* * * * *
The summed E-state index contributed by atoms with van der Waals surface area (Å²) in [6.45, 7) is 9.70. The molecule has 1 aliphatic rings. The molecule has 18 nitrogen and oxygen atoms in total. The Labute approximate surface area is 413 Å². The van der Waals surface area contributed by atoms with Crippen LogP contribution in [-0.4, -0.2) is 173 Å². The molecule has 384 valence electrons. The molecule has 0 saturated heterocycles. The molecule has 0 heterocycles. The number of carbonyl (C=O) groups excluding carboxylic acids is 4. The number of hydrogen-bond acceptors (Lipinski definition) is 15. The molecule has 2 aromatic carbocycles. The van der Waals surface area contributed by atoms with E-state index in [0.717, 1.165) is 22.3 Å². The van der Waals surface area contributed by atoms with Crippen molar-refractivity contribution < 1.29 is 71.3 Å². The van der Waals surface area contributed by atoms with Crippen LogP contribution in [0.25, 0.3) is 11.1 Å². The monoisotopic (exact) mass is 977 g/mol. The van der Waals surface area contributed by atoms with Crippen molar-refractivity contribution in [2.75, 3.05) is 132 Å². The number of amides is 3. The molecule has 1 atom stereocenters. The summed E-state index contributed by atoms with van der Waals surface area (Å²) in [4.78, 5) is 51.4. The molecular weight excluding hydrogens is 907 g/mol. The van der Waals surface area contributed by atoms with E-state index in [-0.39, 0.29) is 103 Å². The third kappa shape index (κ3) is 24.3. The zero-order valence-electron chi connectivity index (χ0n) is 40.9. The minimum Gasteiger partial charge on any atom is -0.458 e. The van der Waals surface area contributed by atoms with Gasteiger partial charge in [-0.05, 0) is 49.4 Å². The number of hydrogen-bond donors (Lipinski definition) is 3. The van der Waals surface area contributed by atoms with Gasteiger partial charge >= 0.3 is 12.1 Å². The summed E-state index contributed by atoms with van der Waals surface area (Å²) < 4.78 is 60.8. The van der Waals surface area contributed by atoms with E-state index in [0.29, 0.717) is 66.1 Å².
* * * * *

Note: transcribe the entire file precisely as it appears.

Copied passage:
The summed E-state index contributed by atoms with van der Waals surface area (Å²) in [6.45, 7) is 9.70. The molecule has 1 aliphatic rings. The molecule has 18 nitrogen and oxygen atoms in total. The Labute approximate surface area is 413 Å². The van der Waals surface area contributed by atoms with Crippen LogP contribution in [-0.4, -0.2) is 173 Å². The molecule has 384 valence electrons. The molecule has 0 saturated heterocycles. The molecule has 0 heterocycles. The number of carbonyl (C=O) groups excluding carboxylic acids is 4. The number of hydrogen-bond acceptors (Lipinski definition) is 15. The molecule has 2 aromatic carbocycles. The van der Waals surface area contributed by atoms with E-state index in [0.717, 1.165) is 22.3 Å². The van der Waals surface area contributed by atoms with Crippen molar-refractivity contribution < 1.29 is 71.3 Å². The van der Waals surface area contributed by atoms with Crippen LogP contribution in [0.25, 0.3) is 11.1 Å². The monoisotopic (exact) mass is 977 g/mol. The van der Waals surface area contributed by atoms with Crippen molar-refractivity contribution in [2.75, 3.05) is 132 Å². The number of amides is 3. The molecule has 1 atom stereocenters. The summed E-state index contributed by atoms with van der Waals surface area (Å²) in [4.78, 5) is 51.4. The molecular weight excluding hydrogens is 907 g/mol. The van der Waals surface area contributed by atoms with E-state index in [-0.39, 0.29) is 103 Å². The third kappa shape index (κ3) is 24.3. The zero-order valence-electron chi connectivity index (χ0n) is 40.9. The minimum Gasteiger partial charge on any atom is -0.458 e. The van der Waals surface area contributed by atoms with Gasteiger partial charge in [-0.05, 0) is 49.4 Å². The number of hydrogen-bond donors (Lipinski definition) is 3. The van der Waals surface area contributed by atoms with Gasteiger partial charge >= 0.3 is 12.1 Å². The summed E-state index contributed by atoms with van der Waals surface area (Å²) < 4.78 is 60.8. The van der Waals surface area contributed by atoms with E-state index in [0.29, 0.717) is 66.1 Å².